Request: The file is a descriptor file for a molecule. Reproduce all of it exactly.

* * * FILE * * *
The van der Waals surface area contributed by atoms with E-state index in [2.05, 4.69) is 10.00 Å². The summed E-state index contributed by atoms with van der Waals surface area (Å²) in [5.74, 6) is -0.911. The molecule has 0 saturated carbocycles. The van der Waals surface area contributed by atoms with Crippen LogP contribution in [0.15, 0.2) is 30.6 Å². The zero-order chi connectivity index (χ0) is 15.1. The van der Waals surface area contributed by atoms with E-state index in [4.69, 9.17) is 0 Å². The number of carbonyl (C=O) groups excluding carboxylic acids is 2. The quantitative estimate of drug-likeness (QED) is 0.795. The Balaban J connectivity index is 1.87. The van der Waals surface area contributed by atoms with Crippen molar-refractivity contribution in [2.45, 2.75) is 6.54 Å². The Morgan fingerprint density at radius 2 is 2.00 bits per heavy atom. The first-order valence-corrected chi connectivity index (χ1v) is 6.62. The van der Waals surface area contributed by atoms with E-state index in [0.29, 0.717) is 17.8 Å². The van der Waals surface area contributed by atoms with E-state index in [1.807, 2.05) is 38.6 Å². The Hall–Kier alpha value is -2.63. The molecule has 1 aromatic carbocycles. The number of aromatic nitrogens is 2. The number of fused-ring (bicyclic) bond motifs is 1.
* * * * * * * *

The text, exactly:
The van der Waals surface area contributed by atoms with E-state index in [2.05, 4.69) is 10.00 Å². The summed E-state index contributed by atoms with van der Waals surface area (Å²) in [5.74, 6) is -0.911. The molecule has 0 saturated carbocycles. The van der Waals surface area contributed by atoms with Crippen LogP contribution in [0.15, 0.2) is 30.6 Å². The zero-order chi connectivity index (χ0) is 15.1. The van der Waals surface area contributed by atoms with E-state index in [4.69, 9.17) is 0 Å². The number of carbonyl (C=O) groups excluding carboxylic acids is 2. The quantitative estimate of drug-likeness (QED) is 0.795. The Balaban J connectivity index is 1.87. The van der Waals surface area contributed by atoms with Crippen molar-refractivity contribution in [2.45, 2.75) is 6.54 Å². The Morgan fingerprint density at radius 2 is 2.00 bits per heavy atom. The first-order valence-corrected chi connectivity index (χ1v) is 6.62. The van der Waals surface area contributed by atoms with E-state index in [0.29, 0.717) is 17.8 Å². The van der Waals surface area contributed by atoms with E-state index in [1.807, 2.05) is 38.6 Å². The Hall–Kier alpha value is -2.63. The molecule has 1 aromatic carbocycles. The number of aromatic nitrogens is 2. The number of fused-ring (bicyclic) bond motifs is 1.